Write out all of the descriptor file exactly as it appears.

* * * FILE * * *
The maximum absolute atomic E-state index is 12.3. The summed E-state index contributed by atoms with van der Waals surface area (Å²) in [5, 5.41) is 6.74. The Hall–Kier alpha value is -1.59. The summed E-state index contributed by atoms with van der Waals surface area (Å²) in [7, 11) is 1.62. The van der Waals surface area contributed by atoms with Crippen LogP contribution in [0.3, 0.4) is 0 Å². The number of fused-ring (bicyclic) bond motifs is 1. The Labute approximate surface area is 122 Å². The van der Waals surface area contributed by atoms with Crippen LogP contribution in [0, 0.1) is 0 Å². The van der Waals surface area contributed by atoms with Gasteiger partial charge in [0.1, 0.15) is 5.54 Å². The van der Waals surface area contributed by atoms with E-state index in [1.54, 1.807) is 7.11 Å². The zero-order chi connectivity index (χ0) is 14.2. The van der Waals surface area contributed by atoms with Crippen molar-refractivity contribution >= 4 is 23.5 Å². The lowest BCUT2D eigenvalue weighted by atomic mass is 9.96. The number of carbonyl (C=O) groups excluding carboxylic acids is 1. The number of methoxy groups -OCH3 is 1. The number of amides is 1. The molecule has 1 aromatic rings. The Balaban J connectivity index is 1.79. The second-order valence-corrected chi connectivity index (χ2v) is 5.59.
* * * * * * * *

The maximum absolute atomic E-state index is 12.3. The summed E-state index contributed by atoms with van der Waals surface area (Å²) in [5, 5.41) is 6.74. The Hall–Kier alpha value is -1.59. The summed E-state index contributed by atoms with van der Waals surface area (Å²) in [7, 11) is 1.62. The van der Waals surface area contributed by atoms with Crippen LogP contribution in [0.3, 0.4) is 0 Å². The number of fused-ring (bicyclic) bond motifs is 1. The Labute approximate surface area is 122 Å². The van der Waals surface area contributed by atoms with Crippen LogP contribution in [0, 0.1) is 0 Å². The van der Waals surface area contributed by atoms with Gasteiger partial charge in [0.1, 0.15) is 5.54 Å². The van der Waals surface area contributed by atoms with E-state index in [1.54, 1.807) is 7.11 Å². The zero-order chi connectivity index (χ0) is 14.2. The van der Waals surface area contributed by atoms with Crippen molar-refractivity contribution >= 4 is 23.5 Å². The lowest BCUT2D eigenvalue weighted by atomic mass is 9.96. The number of carbonyl (C=O) groups excluding carboxylic acids is 1. The number of methoxy groups -OCH3 is 1. The number of amides is 1. The molecule has 1 aromatic rings. The Balaban J connectivity index is 1.79. The second-order valence-corrected chi connectivity index (χ2v) is 5.59.